The Natural History Museum of the Academy of the Fisiocritici of Siena, housed within the former Camaldolese 12th-century monastery of Santa Mustiola, is one of the oldest and most important scientific museums in Tuscany.
The Academcy of the “Fisiocritici”, founded in1691 by Pirro Maria Gabbrielli, a teacher of Medicine and Botany at the University of Siena, brought together numerous scholars who met periodically to discuss scientific matters and search for the truth in natural phenomena by means of experimental practice—hence the term “Fisiocritici”, meaning “judges of nature” or “they who study nature”.
Considered one of the most famous cultural societies in Europe, it counted among its members such scientific luminaries as Carlo Linneo, Joseph-Louis Lagrange, Alessandro Volta, and Louis Pasteur.
The exhibits, the original core collection of which dates back to the mid-1700s, brings together natural and historic finds, period instruments and various curios, organized in four sections.
Of particular importance are the Paolo Mascagni Collection, with its anatomical samples preserved through the technique of injecting metalic mercury into the lymphatic vessels; the Francesco Valenti-Serini Collection including a great number of terracotta models of mushrooms and a herbarium of lichens; the Francesco Spirito Collection, with anatomical samples treated with a process of petrification.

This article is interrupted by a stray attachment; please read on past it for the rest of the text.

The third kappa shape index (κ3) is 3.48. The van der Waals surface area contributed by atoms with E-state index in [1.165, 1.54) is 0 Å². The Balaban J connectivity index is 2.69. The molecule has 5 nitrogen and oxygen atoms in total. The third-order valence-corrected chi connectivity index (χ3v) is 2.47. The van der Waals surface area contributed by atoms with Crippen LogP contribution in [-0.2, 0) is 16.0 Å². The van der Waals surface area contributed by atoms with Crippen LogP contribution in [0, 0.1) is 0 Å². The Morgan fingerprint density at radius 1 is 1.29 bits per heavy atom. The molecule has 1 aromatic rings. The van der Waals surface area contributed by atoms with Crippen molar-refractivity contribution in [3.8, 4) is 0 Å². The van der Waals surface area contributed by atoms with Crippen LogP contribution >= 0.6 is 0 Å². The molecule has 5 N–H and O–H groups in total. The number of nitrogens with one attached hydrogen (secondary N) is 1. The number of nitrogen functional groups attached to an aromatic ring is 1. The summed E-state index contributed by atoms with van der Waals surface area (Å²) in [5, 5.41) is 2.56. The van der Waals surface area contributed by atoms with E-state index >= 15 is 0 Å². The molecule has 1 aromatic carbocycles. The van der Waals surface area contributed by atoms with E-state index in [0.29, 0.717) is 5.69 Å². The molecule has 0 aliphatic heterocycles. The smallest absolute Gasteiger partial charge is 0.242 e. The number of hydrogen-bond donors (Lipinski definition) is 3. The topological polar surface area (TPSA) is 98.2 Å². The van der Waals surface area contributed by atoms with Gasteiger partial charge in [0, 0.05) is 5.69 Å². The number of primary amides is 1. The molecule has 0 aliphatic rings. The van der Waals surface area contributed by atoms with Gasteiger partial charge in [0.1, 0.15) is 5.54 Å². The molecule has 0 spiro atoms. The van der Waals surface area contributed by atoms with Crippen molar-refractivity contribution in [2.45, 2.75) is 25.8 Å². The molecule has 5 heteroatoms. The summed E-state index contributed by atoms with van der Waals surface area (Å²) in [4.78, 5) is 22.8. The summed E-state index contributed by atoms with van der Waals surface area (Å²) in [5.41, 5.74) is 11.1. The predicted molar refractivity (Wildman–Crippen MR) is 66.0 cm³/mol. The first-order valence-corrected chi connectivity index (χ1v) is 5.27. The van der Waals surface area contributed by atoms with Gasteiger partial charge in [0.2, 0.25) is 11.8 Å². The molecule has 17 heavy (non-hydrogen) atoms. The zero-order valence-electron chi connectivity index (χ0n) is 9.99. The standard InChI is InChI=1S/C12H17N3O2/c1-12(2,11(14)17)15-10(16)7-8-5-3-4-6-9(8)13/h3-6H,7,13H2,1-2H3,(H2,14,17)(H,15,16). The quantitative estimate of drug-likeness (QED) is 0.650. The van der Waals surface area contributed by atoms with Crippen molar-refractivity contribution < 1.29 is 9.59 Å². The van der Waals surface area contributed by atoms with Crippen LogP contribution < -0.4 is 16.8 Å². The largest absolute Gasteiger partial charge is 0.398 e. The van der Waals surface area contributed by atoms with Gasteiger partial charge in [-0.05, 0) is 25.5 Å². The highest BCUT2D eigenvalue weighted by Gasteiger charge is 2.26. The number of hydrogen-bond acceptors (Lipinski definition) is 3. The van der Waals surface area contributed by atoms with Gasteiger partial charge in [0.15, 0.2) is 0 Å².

The section dedicated to zoology contains numerous exemplars of “naturalized” vertebrates (i.e., stuffed and mounted in natural positions), skeletons, samples in alcohol, shells and molluscs and display cases of insects, while the geological section gathers together a great many minerals, rocks and fossils.
The museum also has an archaeological section, which includes several Etruscan cinerary urns found in Asciano and in the Val d’Orcia. They have been placed in a hypogeum that represents an Etruscan tomb.